Dynamics of Partner Partners

Married law firm founders discuss benefits of practicing together

Christine and Arnulfo Hernández started Hernandez & Associates in 2007. Arnulfo mainly handles criminal cases, and Christine takes on the firm’s immigration cases. / HANNAH BLATTER, LAW WEEK

Conventional wisdom tends to caution against going into business with friends. Differing goals, visions or work ethic can lead to disaster for both the business and the friendship. But some law firm partnerships are made of the ultimate relationship bond: spouse teams.

Married couples might go into law practice together for any number of reasons, whether because of the increased flexibility for raising a family or simply because it seems like a natural partnership. And they seem less prone to the problems that can break businesses started by friends.

“That’s not always the case,” said Linda Chalat, partner of Chalat Hatten & Banker and one half of the firm’s original duo with her husband, Jim. “There’s always a little bit of a pull when you’re working in a friendship basis.” She added minor disputes can quickly amplify in a team of friends. “In a marriage, you know you’re in it for the long haul, so you’re going to work it out. You’re not going to have a divorce over whether your version of the pleading gets filed.”

Linda joined Jim in his solo personal injury practice 30 years ago. She said professional service businesses might be more conducive to spouse teams at the helm than other types of businesses because of the flexibility to set hours and workload. They decided to practice together, she said, because it gave them more flexibility to raise their children and still serve their clients well. 

“We didn’t just fall into it, we actually talked about it and decided we were going to be business partners as well as raising a family together,” Linda said. She explained the flexibility of practicing together has allowed them to stay involved in their children’s education and social lives over the years, whether at their sporting events or PTA meetings.

Immigration and criminal defense attorney Arnulfo Hernández started Hernandez & Associates in 2007 with his wife, Christine. They went into practice together because they knew right out of law school that the BigLaw environment wasn’t for them, and before they had any children seemed like the perfect time to take the risk of starting their own firm.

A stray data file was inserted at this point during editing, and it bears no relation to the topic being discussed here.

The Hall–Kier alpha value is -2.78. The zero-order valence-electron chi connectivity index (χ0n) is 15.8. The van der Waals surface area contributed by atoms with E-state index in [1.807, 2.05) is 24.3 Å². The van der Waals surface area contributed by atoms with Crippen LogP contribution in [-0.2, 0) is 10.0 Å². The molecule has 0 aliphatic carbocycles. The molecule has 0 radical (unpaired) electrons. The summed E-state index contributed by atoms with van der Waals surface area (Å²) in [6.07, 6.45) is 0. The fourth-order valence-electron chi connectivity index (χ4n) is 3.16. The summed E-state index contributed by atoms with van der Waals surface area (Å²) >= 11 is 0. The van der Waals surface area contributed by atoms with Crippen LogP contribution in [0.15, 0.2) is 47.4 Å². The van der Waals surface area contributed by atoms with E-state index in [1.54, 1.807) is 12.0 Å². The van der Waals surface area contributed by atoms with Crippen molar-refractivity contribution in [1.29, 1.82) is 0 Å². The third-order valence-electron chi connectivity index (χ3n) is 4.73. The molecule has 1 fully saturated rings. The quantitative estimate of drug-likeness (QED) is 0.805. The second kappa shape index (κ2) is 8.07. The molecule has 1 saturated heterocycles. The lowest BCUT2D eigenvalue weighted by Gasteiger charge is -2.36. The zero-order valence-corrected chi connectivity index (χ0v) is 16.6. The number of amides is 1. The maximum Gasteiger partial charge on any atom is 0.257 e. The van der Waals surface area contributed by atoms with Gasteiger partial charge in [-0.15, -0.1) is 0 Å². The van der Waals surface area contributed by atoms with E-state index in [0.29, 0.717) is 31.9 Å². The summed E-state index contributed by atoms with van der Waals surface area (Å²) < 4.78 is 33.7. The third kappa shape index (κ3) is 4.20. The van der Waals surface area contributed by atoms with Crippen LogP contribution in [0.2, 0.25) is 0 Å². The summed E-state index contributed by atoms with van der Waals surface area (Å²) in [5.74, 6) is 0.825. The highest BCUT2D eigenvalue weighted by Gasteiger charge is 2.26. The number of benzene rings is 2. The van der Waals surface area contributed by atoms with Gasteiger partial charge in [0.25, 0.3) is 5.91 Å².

Although Arnulfo now largely handles the criminal work and Christine takes the immigration cases, they still occasionally work on cases together. 

“I think trial work with Christine is enormous fun, because it’s someone that you trust,” Arnulfo said. “It’s someone that you’ve known for years and years and years. And you know exactly where they’re going before they even get there, and you complement each other so well.” He called it a “luxury” to have someone close who will give him honest but respectful feedback about his case approaches.

“It helps that we don’t practice in the exact same area of the law,” Christine added. “He lets me be the expert in immigration, and I let him be the expert on the criminal side. That way we’re not competing with each other.”

Linda said she used to run into more blatant chauvinism about her business partnership with Jim when she started practicing decades ago. Some people mistook her for the firm’s secretary or questioned whether she was really at the firm to be a tax shelter for her husband’s income. But she has seen those assumptions largely evaporate, she said.

“I’d like to think in this day and age it’s much less common,” Linda said. “It’s at your own peril that you make any assumptions about somebody’s particular contribution to a law firm based on sex.”

Linda said she believes the spouse dynamic works better than that of mere friends going into business together because, at the end of the day, they always find common ground since they have the same goals.

But even the best spouse teams disagree sometimes over how best to achieve their firms’ goals. Linda and Christine say constant discussion and communication is the key to resolution.

“We talk at lunch, which is our office meeting,” Christine said. “And if we don’t agree, then it’s going to carry over until we get home [and] talk about it again at dinner. It’s just a continuing conversation until we get to an agreement.”

Linda said she and Jim reach compromises when they disagree by generally letting whoever of has the stronger conviction about their position take the lead, unless the other feels equally strongly about their own perspective.

Arnulfo added compromise, sacrifice and willingness to look at the entire picture of a situation are key, but moving the firm toward its goals as a result is worth it.

“This business does teach you a little bit about law, it does teach you a little bit about what you have as a partner,” Arnulfo said. “But so long as you welcome it, and so long as everyone’s part of the family, it’s going exactly the way we thought.”

—Julia Cardi

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